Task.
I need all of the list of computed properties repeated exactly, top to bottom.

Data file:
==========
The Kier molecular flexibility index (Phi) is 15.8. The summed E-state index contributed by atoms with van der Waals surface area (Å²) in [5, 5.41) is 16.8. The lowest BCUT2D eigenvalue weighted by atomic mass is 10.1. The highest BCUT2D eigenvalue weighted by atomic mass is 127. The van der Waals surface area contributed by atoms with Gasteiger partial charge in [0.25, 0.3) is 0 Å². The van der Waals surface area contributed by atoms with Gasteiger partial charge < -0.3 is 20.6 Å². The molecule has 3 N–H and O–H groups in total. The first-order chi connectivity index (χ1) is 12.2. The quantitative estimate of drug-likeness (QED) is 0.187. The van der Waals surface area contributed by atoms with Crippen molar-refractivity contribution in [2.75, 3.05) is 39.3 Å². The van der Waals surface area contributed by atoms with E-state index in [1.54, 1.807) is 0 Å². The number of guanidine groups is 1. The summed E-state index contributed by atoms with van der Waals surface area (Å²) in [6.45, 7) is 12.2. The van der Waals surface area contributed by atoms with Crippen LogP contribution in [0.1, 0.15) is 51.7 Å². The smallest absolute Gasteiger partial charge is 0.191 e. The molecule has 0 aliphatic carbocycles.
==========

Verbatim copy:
The Kier molecular flexibility index (Phi) is 15.8. The summed E-state index contributed by atoms with van der Waals surface area (Å²) in [5, 5.41) is 16.8. The lowest BCUT2D eigenvalue weighted by atomic mass is 10.1. The highest BCUT2D eigenvalue weighted by atomic mass is 127. The van der Waals surface area contributed by atoms with Gasteiger partial charge in [0.25, 0.3) is 0 Å². The van der Waals surface area contributed by atoms with Gasteiger partial charge < -0.3 is 20.6 Å². The molecule has 3 N–H and O–H groups in total. The first-order chi connectivity index (χ1) is 12.2. The quantitative estimate of drug-likeness (QED) is 0.187. The van der Waals surface area contributed by atoms with Crippen molar-refractivity contribution in [2.75, 3.05) is 39.3 Å². The van der Waals surface area contributed by atoms with E-state index in [1.54, 1.807) is 0 Å². The number of guanidine groups is 1. The summed E-state index contributed by atoms with van der Waals surface area (Å²) in [6.45, 7) is 12.2. The van der Waals surface area contributed by atoms with Crippen LogP contribution in [0.1, 0.15) is 51.7 Å². The smallest absolute Gasteiger partial charge is 0.191 e. The molecule has 0 aliphatic carbocycles.